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How to Raise Funds through Earned Income/Sales


THE TAKEAWAY: Being a not-for-profit group does not mean you can’t make a profit, it simply means you can’t disperse any money that you make to your members. You can boost your coffers by charging for what you do, what you have, what you know, or what you can sell.


Believe it or not, your organisation probably has a number of things it could sell to raise money.

Money you raise from selling things is untied money – people have already paid for what they want; they don’t expect anything else from you. That means you can use the fundraising dollars raised through this method for pretty much whatever you want.




Charge for what you know

Try to work out what is the market rate for your expertise and experience and ability to provide workable solutions and advice, and who might be willing to pay for it.

Ask yourself these questions:





Charge for what you do

Many not-for-profit organisations charge as little as they can for their services. This is often for very good reasons – they may be serving a community of people who have little ability to pay, for example.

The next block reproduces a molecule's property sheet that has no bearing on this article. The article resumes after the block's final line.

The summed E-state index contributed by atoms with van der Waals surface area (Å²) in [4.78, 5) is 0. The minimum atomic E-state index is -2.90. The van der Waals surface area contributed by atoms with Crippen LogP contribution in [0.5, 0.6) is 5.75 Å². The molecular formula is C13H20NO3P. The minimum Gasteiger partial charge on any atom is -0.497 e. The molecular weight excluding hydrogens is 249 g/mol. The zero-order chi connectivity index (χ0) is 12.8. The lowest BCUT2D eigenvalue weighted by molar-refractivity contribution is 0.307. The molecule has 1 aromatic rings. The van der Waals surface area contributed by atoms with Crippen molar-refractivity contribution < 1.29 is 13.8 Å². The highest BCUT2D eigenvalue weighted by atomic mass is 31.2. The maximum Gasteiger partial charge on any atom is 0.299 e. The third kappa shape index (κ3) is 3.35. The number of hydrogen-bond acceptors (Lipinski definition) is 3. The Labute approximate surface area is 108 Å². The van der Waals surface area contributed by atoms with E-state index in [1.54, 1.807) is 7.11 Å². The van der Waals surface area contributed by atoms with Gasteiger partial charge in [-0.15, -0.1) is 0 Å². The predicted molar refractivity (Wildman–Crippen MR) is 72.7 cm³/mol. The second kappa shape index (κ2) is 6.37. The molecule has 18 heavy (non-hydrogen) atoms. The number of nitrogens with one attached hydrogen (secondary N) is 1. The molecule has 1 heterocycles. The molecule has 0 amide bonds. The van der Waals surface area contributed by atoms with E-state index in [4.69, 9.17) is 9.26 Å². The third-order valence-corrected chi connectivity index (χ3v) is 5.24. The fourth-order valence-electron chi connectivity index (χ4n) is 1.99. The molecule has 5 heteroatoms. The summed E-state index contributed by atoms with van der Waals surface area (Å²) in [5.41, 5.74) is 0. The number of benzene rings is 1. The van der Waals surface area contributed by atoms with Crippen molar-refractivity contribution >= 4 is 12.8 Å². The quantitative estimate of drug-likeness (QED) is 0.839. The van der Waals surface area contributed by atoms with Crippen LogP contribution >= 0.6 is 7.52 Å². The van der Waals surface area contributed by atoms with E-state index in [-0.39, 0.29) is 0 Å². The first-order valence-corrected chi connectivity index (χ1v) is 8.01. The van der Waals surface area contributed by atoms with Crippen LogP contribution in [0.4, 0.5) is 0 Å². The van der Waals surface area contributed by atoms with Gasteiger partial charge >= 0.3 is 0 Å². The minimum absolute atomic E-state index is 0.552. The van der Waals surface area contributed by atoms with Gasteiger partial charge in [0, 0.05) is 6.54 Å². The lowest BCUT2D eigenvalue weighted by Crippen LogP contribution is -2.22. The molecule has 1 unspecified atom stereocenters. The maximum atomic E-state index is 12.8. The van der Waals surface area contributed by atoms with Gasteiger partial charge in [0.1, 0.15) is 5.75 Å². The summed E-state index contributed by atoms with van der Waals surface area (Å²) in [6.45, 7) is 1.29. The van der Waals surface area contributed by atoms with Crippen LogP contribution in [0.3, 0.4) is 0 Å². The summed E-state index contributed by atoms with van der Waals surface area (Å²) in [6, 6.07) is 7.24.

Still, it can be worthwhile asking yourself whether or not you could be charging for your services, or at least some of them, or at least for some people.





Charge for what you have

Most community groups have some assets - an office or clubroom, perhaps, or vehicles, such as a team bus or a work car, or equipment.

Make a list of everything you have. This includes your building, regardless of whether you own it or are renting it. Also list what’s in the building – rooms, whiteboards, car parking spaces, the playground out the back.

The next step is to list who might want to use these assets.

For example: Can you rent your office, your computers or your equipment to other community groups to weekends when you're not there?




Charge for what you can sell

This has two parts:

  1. Things that you sell as an adjunct to what you do – for example, if you provide training, can you sell drinks? Can you make money from providing a coffee cart at your sports events or concerts?
  2. Things that you can sell purely for fundraising purposes – i.e. product-based fundraising, such as the classic chocolate drive.

Product-based fundraising is dealt with in the help sheet Product-based Fundraising, while there is more information about raising money at special events on the Events Help Centre.

For whatever you plan to sell, however, make sure you have a thorough sales plan. That means: